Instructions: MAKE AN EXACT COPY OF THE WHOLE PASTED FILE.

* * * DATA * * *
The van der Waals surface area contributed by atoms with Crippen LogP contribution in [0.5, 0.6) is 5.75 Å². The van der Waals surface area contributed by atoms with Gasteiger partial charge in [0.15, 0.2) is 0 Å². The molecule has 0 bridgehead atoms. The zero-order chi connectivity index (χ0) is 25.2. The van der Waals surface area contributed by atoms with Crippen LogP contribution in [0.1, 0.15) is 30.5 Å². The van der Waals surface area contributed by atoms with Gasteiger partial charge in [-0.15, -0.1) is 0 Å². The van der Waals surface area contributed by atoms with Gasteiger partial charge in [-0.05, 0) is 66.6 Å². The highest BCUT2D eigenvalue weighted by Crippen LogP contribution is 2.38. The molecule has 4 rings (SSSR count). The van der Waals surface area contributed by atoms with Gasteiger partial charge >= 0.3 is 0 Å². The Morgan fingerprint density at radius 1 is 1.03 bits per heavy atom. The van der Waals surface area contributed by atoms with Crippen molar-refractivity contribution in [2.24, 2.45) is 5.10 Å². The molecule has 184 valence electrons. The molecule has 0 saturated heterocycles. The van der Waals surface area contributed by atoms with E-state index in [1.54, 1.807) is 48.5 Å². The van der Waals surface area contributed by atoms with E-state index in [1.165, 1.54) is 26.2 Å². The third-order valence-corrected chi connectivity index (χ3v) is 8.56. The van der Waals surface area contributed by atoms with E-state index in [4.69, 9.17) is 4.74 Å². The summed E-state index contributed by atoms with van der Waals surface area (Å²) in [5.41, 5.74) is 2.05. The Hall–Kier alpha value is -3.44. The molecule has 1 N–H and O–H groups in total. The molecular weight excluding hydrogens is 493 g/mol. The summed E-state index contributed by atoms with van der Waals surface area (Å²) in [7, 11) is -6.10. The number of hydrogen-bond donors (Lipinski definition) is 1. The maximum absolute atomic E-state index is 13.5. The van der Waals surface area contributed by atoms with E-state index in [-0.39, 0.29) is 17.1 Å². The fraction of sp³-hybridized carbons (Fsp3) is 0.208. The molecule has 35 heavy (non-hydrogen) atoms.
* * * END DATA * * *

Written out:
The van der Waals surface area contributed by atoms with Crippen LogP contribution in [0.5, 0.6) is 5.75 Å². The van der Waals surface area contributed by atoms with Gasteiger partial charge in [0.15, 0.2) is 0 Å². The molecule has 0 bridgehead atoms. The zero-order chi connectivity index (χ0) is 25.2. The van der Waals surface area contributed by atoms with Crippen LogP contribution in [0.1, 0.15) is 30.5 Å². The van der Waals surface area contributed by atoms with Gasteiger partial charge in [-0.15, -0.1) is 0 Å². The van der Waals surface area contributed by atoms with Gasteiger partial charge in [-0.05, 0) is 66.6 Å². The highest BCUT2D eigenvalue weighted by Crippen LogP contribution is 2.38. The molecule has 4 rings (SSSR count). The van der Waals surface area contributed by atoms with Gasteiger partial charge >= 0.3 is 0 Å². The Morgan fingerprint density at radius 1 is 1.03 bits per heavy atom. The van der Waals surface area contributed by atoms with Crippen molar-refractivity contribution in [2.24, 2.45) is 5.10 Å². The molecule has 184 valence electrons. The molecule has 0 saturated heterocycles. The van der Waals surface area contributed by atoms with E-state index in [1.54, 1.807) is 48.5 Å². The van der Waals surface area contributed by atoms with E-state index in [1.165, 1.54) is 26.2 Å². The third-order valence-corrected chi connectivity index (χ3v) is 8.56. The van der Waals surface area contributed by atoms with E-state index in [4.69, 9.17) is 4.74 Å². The summed E-state index contributed by atoms with van der Waals surface area (Å²) in [5.41, 5.74) is 2.05. The Hall–Kier alpha value is -3.44. The molecule has 1 N–H and O–H groups in total. The molecular weight excluding hydrogens is 493 g/mol. The summed E-state index contributed by atoms with van der Waals surface area (Å²) in [7, 11) is -6.10. The number of hydrogen-bond donors (Lipinski definition) is 1. The maximum absolute atomic E-state index is 13.5. The van der Waals surface area contributed by atoms with E-state index in [-0.39, 0.29) is 17.1 Å². The fraction of sp³-hybridized carbons (Fsp3) is 0.208. The molecule has 35 heavy (non-hydrogen) atoms.